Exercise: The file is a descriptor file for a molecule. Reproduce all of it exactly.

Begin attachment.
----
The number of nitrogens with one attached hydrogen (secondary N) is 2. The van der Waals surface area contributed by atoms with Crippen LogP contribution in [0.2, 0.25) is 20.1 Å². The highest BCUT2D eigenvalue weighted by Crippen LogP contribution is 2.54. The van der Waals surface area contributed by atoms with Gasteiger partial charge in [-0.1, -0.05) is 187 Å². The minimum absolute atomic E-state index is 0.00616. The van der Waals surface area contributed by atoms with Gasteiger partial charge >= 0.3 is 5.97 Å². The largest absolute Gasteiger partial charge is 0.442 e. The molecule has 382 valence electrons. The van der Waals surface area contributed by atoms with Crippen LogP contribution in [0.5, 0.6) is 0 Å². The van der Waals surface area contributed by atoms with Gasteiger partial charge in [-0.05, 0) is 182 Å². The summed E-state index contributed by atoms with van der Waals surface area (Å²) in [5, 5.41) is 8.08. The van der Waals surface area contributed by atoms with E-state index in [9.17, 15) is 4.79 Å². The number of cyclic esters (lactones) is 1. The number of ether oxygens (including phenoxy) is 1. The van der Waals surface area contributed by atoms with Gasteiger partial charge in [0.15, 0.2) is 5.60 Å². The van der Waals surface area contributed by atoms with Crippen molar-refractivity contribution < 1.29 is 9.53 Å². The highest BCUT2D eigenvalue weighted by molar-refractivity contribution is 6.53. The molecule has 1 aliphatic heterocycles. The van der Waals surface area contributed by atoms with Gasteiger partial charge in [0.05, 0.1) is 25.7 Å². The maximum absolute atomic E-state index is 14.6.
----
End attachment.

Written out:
The number of nitrogens with one attached hydrogen (secondary N) is 2. The van der Waals surface area contributed by atoms with Crippen LogP contribution in [0.2, 0.25) is 20.1 Å². The highest BCUT2D eigenvalue weighted by Crippen LogP contribution is 2.54. The van der Waals surface area contributed by atoms with Gasteiger partial charge in [-0.1, -0.05) is 187 Å². The minimum absolute atomic E-state index is 0.00616. The van der Waals surface area contributed by atoms with Gasteiger partial charge >= 0.3 is 5.97 Å². The largest absolute Gasteiger partial charge is 0.442 e. The molecule has 382 valence electrons. The van der Waals surface area contributed by atoms with Crippen LogP contribution in [0.5, 0.6) is 0 Å². The van der Waals surface area contributed by atoms with Gasteiger partial charge in [-0.05, 0) is 182 Å². The summed E-state index contributed by atoms with van der Waals surface area (Å²) in [5, 5.41) is 8.08. The van der Waals surface area contributed by atoms with E-state index in [9.17, 15) is 4.79 Å². The number of cyclic esters (lactones) is 1. The number of ether oxygens (including phenoxy) is 1. The van der Waals surface area contributed by atoms with Gasteiger partial charge in [0.15, 0.2) is 5.60 Å². The van der Waals surface area contributed by atoms with Crippen molar-refractivity contribution < 1.29 is 9.53 Å². The highest BCUT2D eigenvalue weighted by molar-refractivity contribution is 6.53. The molecule has 1 aliphatic heterocycles. The van der Waals surface area contributed by atoms with Gasteiger partial charge in [0.05, 0.1) is 25.7 Å². The maximum absolute atomic E-state index is 14.6.